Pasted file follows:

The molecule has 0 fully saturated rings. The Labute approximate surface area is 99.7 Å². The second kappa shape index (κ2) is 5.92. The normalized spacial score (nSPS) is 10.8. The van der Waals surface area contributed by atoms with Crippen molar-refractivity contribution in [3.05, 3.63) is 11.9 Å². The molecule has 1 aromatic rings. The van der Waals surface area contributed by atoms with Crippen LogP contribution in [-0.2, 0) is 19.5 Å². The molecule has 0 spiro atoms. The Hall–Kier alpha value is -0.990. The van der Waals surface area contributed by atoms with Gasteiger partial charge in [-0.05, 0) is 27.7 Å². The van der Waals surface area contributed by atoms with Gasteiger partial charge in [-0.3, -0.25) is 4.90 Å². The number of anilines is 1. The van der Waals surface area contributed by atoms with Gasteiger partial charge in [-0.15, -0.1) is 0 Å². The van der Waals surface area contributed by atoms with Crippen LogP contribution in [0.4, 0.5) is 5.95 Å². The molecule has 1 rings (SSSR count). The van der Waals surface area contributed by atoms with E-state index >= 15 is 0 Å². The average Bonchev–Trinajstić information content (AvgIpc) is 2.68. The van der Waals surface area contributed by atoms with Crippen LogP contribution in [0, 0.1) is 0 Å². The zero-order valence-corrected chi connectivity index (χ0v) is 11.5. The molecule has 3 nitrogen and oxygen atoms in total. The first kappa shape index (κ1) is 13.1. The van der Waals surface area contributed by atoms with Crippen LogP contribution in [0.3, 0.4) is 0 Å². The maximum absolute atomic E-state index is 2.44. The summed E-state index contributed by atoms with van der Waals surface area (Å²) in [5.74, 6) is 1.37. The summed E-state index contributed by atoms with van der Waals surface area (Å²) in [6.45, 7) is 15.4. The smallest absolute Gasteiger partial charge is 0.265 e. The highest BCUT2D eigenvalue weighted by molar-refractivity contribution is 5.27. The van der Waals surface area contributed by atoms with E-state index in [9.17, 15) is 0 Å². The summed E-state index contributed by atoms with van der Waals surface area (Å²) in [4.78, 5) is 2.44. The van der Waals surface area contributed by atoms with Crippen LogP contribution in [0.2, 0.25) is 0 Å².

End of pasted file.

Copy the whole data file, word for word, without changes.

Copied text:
The molecule has 0 fully saturated rings. The Labute approximate surface area is 99.7 Å². The second kappa shape index (κ2) is 5.92. The normalized spacial score (nSPS) is 10.8. The van der Waals surface area contributed by atoms with Crippen molar-refractivity contribution in [3.05, 3.63) is 11.9 Å². The molecule has 1 aromatic rings. The van der Waals surface area contributed by atoms with Crippen LogP contribution in [-0.2, 0) is 19.5 Å². The molecule has 0 spiro atoms. The Hall–Kier alpha value is -0.990. The van der Waals surface area contributed by atoms with Gasteiger partial charge in [-0.05, 0) is 27.7 Å². The van der Waals surface area contributed by atoms with Gasteiger partial charge in [-0.3, -0.25) is 4.90 Å². The number of anilines is 1. The van der Waals surface area contributed by atoms with Gasteiger partial charge in [-0.15, -0.1) is 0 Å². The van der Waals surface area contributed by atoms with Crippen LogP contribution in [0.4, 0.5) is 5.95 Å². The molecule has 1 rings (SSSR count). The van der Waals surface area contributed by atoms with E-state index >= 15 is 0 Å². The average Bonchev–Trinajstić information content (AvgIpc) is 2.68. The van der Waals surface area contributed by atoms with Crippen LogP contribution in [0, 0.1) is 0 Å². The zero-order valence-corrected chi connectivity index (χ0v) is 11.5. The molecule has 3 nitrogen and oxygen atoms in total. The first kappa shape index (κ1) is 13.1. The van der Waals surface area contributed by atoms with Crippen LogP contribution in [0.3, 0.4) is 0 Å². The maximum absolute atomic E-state index is 2.44. The summed E-state index contributed by atoms with van der Waals surface area (Å²) in [5.74, 6) is 1.37. The summed E-state index contributed by atoms with van der Waals surface area (Å²) in [6.45, 7) is 15.4. The smallest absolute Gasteiger partial charge is 0.265 e. The highest BCUT2D eigenvalue weighted by molar-refractivity contribution is 5.27. The van der Waals surface area contributed by atoms with E-state index in [9.17, 15) is 0 Å². The summed E-state index contributed by atoms with van der Waals surface area (Å²) in [4.78, 5) is 2.44. The van der Waals surface area contributed by atoms with Crippen LogP contribution in [0.2, 0.25) is 0 Å².